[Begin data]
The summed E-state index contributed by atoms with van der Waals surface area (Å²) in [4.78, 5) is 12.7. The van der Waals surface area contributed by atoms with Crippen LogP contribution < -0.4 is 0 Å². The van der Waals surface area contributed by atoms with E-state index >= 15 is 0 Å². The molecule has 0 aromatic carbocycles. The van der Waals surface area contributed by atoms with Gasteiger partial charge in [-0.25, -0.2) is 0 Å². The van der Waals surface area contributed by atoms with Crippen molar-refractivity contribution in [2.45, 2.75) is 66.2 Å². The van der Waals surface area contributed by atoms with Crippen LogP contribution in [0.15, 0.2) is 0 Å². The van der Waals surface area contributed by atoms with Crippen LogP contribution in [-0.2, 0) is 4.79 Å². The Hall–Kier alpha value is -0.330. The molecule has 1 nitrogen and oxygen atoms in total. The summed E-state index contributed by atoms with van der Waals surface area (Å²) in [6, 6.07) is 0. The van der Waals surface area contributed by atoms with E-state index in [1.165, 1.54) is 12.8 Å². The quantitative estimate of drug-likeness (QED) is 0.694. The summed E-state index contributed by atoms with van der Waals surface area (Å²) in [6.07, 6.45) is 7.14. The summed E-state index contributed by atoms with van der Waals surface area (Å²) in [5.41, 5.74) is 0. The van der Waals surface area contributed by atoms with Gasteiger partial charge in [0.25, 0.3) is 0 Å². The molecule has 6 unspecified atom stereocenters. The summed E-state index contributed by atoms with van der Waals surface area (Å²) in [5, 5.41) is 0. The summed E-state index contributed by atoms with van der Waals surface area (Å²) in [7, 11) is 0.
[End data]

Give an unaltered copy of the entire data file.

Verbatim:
The summed E-state index contributed by atoms with van der Waals surface area (Å²) in [4.78, 5) is 12.7. The van der Waals surface area contributed by atoms with Crippen LogP contribution < -0.4 is 0 Å². The van der Waals surface area contributed by atoms with E-state index >= 15 is 0 Å². The molecule has 0 aromatic carbocycles. The van der Waals surface area contributed by atoms with Gasteiger partial charge in [-0.25, -0.2) is 0 Å². The van der Waals surface area contributed by atoms with Crippen molar-refractivity contribution in [2.45, 2.75) is 66.2 Å². The van der Waals surface area contributed by atoms with Crippen LogP contribution in [0.15, 0.2) is 0 Å². The van der Waals surface area contributed by atoms with Crippen LogP contribution in [-0.2, 0) is 4.79 Å². The Hall–Kier alpha value is -0.330. The molecule has 1 nitrogen and oxygen atoms in total. The summed E-state index contributed by atoms with van der Waals surface area (Å²) in [6, 6.07) is 0. The van der Waals surface area contributed by atoms with E-state index in [1.165, 1.54) is 12.8 Å². The quantitative estimate of drug-likeness (QED) is 0.694. The summed E-state index contributed by atoms with van der Waals surface area (Å²) in [6.07, 6.45) is 7.14. The summed E-state index contributed by atoms with van der Waals surface area (Å²) in [5.41, 5.74) is 0. The van der Waals surface area contributed by atoms with Gasteiger partial charge in [0.25, 0.3) is 0 Å². The molecule has 6 unspecified atom stereocenters. The summed E-state index contributed by atoms with van der Waals surface area (Å²) in [5, 5.41) is 0. The summed E-state index contributed by atoms with van der Waals surface area (Å²) in [7, 11) is 0.